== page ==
A very interesting part of Bly’s book, however, was the rite of passage from boyhood to manhood, found in other cultures. There was a time when a boy became a man. In the South, where I grew up, it was getting your first shotgun. My father gave me mine for Christmas when I was 10. I still have it. Bly describes a moment when a boy becomes a man. He is recognized as an adult with all the privileges and responsibilities that attend to his new status. Bly says that he becomes a warrior. In the most literal sense, he stands ready to fight for what is right, to fight in the defense of his people or homeland. I submit that we are rapidly losing this warrior mentality. I’m not talking about Conan the Barbarian, but a willingness to do the right thing. It will be interesting to see how the PCA responds to those who basically thumb their noses—tastefully of course, at the 2008 GA decision.


[1] Brian Schwertley, A Historical and Biblical Examination of Women Deacons, (Southfield, MI: Reformed Witness, 1998), p. 12.

[2] Ibid., Emphasis added.

[3] Aimé Martimort, Deaconesses, (K.D. Whitehead [trans.]), (San Francisco: Ignatius Press, 1986), p. 53. Emphasis added.

[4] Schwertley, HBEWD, 14.

[5] Ibid.

[6] Ibid., 17.

[7] Calvin, Inst. 4.3.9, 1061.

[8] Schwertley, HBEWD, 21.

[9] Calvin, Inst., 4.13.19, 1274.

[11] Ibid.

[12] Ibid.

[13] Ibid.

[14] Jeff Snyder, A Nation of Cowards, (Lonedell, MO: Accurate Press, 2001), p. 15.



Labels:

14 Comments:

Blogger Solameanie said...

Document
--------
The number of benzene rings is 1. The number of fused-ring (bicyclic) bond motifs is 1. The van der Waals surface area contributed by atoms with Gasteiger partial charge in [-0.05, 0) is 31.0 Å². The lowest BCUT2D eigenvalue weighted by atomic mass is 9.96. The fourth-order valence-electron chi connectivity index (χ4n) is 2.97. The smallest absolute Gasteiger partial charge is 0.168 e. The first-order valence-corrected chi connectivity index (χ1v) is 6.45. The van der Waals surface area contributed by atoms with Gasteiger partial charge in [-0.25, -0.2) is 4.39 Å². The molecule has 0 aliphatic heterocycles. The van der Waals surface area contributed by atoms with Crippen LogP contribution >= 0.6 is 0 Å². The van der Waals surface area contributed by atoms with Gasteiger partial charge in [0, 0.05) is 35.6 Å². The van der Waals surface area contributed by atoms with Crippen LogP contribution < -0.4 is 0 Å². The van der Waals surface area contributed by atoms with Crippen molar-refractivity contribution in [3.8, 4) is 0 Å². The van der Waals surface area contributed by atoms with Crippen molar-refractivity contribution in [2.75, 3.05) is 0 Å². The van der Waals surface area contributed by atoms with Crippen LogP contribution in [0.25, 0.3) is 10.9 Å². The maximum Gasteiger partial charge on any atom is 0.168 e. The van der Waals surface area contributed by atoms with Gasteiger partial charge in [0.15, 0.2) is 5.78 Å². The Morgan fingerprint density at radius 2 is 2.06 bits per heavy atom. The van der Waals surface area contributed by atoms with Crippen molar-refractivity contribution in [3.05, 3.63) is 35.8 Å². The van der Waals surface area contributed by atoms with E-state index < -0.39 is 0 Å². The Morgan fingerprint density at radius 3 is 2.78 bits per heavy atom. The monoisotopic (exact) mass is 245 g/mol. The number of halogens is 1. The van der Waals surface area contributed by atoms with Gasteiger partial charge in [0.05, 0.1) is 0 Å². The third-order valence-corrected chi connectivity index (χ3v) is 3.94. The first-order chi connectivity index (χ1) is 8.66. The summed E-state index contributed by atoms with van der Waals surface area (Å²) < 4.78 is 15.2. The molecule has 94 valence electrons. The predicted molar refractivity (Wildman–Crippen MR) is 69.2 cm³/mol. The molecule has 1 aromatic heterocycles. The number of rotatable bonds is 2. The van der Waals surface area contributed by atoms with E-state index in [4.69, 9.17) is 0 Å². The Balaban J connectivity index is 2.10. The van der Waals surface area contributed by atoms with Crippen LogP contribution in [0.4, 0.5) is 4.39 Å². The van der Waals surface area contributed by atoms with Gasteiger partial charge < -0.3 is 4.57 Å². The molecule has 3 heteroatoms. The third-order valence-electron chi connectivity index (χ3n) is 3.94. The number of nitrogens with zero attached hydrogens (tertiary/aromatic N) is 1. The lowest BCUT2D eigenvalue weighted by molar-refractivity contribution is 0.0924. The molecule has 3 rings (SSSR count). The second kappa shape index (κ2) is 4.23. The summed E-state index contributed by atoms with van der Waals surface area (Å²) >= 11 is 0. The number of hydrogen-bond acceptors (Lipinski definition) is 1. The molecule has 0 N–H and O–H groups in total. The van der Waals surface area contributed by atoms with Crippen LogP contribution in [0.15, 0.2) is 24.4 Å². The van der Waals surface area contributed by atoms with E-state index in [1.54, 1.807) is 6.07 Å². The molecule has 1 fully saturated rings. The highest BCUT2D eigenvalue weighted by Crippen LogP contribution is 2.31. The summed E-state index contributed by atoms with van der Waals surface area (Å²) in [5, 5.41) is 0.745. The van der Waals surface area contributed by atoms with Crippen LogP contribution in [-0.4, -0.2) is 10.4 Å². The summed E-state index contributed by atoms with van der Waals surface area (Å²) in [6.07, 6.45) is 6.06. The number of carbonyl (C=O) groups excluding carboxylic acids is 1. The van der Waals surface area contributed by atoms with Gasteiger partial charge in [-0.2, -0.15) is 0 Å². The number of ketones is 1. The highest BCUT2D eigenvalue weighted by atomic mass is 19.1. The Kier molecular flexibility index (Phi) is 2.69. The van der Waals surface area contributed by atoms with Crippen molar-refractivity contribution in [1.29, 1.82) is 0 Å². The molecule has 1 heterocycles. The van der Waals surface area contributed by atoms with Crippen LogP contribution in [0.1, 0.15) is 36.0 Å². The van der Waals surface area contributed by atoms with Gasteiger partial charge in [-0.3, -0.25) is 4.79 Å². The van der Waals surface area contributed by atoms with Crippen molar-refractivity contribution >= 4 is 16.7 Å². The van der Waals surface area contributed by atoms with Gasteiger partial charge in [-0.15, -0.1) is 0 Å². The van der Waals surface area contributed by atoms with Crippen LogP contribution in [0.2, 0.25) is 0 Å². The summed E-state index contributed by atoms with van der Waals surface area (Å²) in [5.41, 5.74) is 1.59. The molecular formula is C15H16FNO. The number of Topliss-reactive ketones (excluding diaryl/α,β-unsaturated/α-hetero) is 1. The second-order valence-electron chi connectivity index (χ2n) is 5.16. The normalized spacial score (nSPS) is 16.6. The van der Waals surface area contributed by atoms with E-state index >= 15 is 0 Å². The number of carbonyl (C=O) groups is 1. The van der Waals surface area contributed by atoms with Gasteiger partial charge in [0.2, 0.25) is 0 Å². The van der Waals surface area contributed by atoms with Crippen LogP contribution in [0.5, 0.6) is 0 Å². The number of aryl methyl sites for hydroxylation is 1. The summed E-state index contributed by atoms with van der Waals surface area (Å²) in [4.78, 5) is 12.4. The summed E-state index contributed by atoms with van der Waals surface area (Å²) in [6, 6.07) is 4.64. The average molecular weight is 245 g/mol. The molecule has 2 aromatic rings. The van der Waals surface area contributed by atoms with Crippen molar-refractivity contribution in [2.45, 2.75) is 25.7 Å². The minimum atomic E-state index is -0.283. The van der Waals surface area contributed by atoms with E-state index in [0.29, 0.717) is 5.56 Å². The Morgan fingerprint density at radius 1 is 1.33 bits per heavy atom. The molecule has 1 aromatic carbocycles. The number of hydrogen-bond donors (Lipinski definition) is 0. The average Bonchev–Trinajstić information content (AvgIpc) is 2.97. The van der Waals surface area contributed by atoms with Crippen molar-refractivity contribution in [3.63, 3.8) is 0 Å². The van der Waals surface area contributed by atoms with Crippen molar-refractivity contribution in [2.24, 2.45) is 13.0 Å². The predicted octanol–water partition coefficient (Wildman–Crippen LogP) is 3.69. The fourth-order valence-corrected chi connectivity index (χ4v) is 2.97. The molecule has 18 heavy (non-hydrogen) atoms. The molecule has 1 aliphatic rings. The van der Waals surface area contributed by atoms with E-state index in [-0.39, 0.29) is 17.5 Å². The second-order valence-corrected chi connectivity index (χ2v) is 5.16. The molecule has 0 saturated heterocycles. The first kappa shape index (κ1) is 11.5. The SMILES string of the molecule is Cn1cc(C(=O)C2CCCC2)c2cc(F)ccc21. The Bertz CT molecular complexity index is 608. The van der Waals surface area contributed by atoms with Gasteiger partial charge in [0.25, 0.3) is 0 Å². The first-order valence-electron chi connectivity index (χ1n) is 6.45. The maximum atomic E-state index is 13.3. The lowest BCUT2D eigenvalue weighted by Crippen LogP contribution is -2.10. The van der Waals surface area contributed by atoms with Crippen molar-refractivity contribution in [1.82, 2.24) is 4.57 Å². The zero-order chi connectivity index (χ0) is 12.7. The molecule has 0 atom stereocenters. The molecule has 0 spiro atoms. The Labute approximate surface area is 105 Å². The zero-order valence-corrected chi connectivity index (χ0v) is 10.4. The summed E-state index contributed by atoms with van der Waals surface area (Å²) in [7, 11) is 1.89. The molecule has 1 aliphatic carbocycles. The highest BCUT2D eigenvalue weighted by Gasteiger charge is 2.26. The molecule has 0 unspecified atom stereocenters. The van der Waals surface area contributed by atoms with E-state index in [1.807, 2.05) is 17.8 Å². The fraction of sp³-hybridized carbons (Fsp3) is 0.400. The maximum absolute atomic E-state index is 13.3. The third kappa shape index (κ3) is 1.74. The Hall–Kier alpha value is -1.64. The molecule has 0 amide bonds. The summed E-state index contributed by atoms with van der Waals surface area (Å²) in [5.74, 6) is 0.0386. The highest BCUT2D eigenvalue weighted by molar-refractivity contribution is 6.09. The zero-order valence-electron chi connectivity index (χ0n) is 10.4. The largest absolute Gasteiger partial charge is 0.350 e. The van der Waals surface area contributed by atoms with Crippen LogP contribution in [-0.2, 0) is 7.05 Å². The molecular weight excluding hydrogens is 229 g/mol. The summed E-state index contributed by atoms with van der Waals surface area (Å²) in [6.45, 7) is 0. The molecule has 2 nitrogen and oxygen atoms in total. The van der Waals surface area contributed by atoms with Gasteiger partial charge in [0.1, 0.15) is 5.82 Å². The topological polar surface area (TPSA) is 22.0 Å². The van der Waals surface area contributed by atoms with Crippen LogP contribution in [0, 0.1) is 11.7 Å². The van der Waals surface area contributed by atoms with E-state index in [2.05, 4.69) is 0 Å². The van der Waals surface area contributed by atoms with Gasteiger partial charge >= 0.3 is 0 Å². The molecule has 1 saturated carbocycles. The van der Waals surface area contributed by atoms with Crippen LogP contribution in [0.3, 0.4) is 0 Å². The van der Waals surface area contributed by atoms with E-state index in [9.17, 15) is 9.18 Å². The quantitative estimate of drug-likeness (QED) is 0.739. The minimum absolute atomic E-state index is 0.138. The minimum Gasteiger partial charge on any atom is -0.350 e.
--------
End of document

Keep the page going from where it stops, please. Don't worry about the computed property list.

Hi, Ron..

Just wanted to throw out a comment here. I have enjoyed this series very much, with the exception of an errant commenter here and there (cough, cough).

As to the Eastern church, Russia comes to mind. There are a lot of women in these churches and very few men. Part of the reason is that the communists killed so many pastors and church leaders. Only the women were left to try and have some sort of worship. To their credit, when they can finally get some male leadership in the church, they're glad to have it and move immediately to a supporting role. Quite unlike our Helen Reddy-type church ladies here, who expect you to genuflect when they walk in the door.

11:54 AM  
Blogger Rattlesnake6 said...

Amen! Mary Kassian and Nancy Pearcey have good books on feminism and the ill effects of the Second Great Awakening. We sometimes fail to realize how bad Finney and his tenets actually were, especially with a view to men and women.

2:03 PM  
Blogger Randy said...

Ron, you wrote: "I submit that we are rapidly losing this warrior mentality. I’m not talking about Conan the Barbarian, but a willingness to do the right thing."

In other words, it takes a warrior mentality to do the right thing?

David was a warrior, but God kept him from building the temple because he had too much blood on his hands.

Jesus give us the Sermon on the Mount. Paul gives us a definition of love that makes no reference to being a warrior.

Peter pulls out his sword and slashes off an ear to save the life of Jesus, but Peter is rebuked.

Then Jesus is unjustly tried and accused, and he is unjustly hung on a cross. Yet, in this very act he conquers sin and death.

Yet, somehow you want to tell me that having a 'warrior mentality' makes us do the right thing?

If I speak in the tongues of men and of angels but have not love, I am a resounding gong or a clanging cymbal... And these three remain: faith, hope and love. And the greatest of these is love.

Ah, the words of St. Paul. I only hope my boy grows up living into these words and not choosing fights on the playground or anywhere else. Perhaps he'll die a death for lack of not being a warrior, but so did his Saviour.

11:19 PM  
Blogger tbbayly@gmail.com said...

Thank you for your hard work, brother.

11:52 PM  
Blogger Ron said...

Randy

Are you showing love to Dr. Gleason? Asking requests for clarification are quite different than nit-picking. Initiating a quarrel as response does is rooted in self-lordship, which is idolatry. I pray that you repent and ask for forgiveness.

Dr. Gleason

I apologize for butting in.

11:20 AM  
Blogger Rattlesnake6 said...

Randy,